Sending unconventional mail is kind of a discretionary thing. I’ve tried to send identical things at different post offices, only fifteen miles from each other, and one postal worker will send it for me no problem, and the other will deny me. If you frequent a post office, I recommend getting to know the people who work there. Bringing by snacks for them can’t hurt, either! My postal workers like me, and I get away with a lot. For example, recently I received an envelope with a Forever stamp, but some tape was covering it. The tape was clear, and only there to enforce the sides of the envelope, but technically you’re not supposed to cover any postage. It makes it “invalid”. So when I had a notice in my PO Box that said “postage due: 46 cents”, I brought it to the counter. My favorite postal worker, J, looked at the situation and said “Well there’s clearly a stamp on here. Nevermind.” See what I’m saying? Someone else might have made me pay 46 cents if I wanted to take that envelope home with me.
My suggestion for you is if you’re sending something that might be on the border, to figure out what the postage would be and drop it in one of those blue mailboxes on the street. Taking something to the post office gives the workers the power to turn you away. But once something is in the blue box, it’s far less likely that they’re going to bother returning it to you. When it doubt, blue box it! Go here, and select “collection boxes” to search for blue box locations near you.
Even though there may be people who will give you a hassle about sending your unconventional mail, I promise that it can be done. Naked mail is a really wonderful thing. People have attached postage to basket balls, vases, and fake birds, and all of them have arrived at their destination. Ultimately, if you pay enough, you can send anything. You can not only mail objects as is, but you can add some crazy stuff to envelopes and postcards! Don’t limit yourself. Remember to attach the right amount of postage and drop it in a blue box, and it’s much more likely to make it there!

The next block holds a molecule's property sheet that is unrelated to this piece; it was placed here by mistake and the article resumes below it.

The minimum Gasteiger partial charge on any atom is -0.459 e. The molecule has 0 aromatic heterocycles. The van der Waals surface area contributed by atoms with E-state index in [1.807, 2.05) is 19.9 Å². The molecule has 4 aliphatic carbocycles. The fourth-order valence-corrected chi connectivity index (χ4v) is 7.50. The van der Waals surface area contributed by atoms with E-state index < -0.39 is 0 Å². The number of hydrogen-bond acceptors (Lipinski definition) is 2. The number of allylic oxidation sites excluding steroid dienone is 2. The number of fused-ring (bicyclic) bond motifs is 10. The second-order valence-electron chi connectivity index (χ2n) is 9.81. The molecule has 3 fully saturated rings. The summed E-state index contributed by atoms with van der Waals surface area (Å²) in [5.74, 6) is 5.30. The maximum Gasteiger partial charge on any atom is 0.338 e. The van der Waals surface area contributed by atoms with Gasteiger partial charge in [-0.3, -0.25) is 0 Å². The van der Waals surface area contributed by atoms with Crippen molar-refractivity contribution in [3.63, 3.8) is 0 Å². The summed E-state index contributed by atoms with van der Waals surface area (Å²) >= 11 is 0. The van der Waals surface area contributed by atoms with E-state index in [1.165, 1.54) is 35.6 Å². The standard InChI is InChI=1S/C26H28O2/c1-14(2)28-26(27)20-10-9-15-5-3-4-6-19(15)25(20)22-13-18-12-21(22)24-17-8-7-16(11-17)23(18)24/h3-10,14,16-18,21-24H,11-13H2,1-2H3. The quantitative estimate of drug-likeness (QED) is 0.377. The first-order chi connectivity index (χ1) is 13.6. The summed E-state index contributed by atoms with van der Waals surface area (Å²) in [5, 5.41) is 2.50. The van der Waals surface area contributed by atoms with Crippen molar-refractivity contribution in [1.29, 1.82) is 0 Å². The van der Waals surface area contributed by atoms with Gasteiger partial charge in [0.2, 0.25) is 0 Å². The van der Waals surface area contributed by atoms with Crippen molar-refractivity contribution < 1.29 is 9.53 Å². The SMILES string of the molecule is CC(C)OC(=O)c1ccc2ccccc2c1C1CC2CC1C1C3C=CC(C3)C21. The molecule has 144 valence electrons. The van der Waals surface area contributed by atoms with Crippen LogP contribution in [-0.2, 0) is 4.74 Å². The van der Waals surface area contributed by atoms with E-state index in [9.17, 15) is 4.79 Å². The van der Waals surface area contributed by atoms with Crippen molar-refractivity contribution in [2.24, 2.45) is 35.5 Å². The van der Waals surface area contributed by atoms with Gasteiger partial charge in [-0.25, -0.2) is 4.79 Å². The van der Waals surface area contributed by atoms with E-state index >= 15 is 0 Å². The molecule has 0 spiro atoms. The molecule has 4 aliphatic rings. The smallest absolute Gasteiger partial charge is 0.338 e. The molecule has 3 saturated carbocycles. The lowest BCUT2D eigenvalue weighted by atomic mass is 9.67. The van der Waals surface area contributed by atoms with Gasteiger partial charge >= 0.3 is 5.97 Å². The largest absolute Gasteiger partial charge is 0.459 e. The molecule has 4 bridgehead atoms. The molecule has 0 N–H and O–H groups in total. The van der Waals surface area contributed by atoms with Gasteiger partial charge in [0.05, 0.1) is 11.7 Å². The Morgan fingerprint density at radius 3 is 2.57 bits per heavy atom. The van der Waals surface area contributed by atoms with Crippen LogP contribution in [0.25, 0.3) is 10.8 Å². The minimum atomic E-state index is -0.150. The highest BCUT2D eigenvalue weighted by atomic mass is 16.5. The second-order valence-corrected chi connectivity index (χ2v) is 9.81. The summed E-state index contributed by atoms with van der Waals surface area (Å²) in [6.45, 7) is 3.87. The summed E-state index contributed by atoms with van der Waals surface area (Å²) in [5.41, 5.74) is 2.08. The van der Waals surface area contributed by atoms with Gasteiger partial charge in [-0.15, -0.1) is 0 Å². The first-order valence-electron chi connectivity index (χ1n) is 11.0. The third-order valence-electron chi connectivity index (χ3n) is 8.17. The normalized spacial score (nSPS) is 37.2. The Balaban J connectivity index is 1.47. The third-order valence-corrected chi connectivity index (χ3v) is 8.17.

Learn Everything There Is To Know About Snail Mail!
Some things that people are afraid to do, but are actually okay are:
+ gluing old/canceled postage to your mail for decoration (remember that this has no monetary value)
+ using Airmail envelopes within the country
+ placing stamps upside-down, sideways, or in a place other than the top right corner
Things to remember:
+ always include a return address, even on postcards
+ machines have a difficult time reading red and pink inks
+ you can be general when filling out customs forms for overseas packages (ex: all paper goods can be labeled as stationery or paper, and trinkets, etc. can be labeled as toys)
+ you have to disclose if you’re mailing any of these items
+ envelopes that are square, difficult to bend, varying in thickness, or addressed vertically cost extra to send
+ letters to Canada are now the same price as sending to any other country, but it includes 2 ounces worth of goods (i.e. you can send 2 ounces of things to Canada for the same price as 1 ounce to Greece)
+ packages that are over 12 inches are going to be much more expensive
+ international packages that are over 4 pounds are going to be much more expensive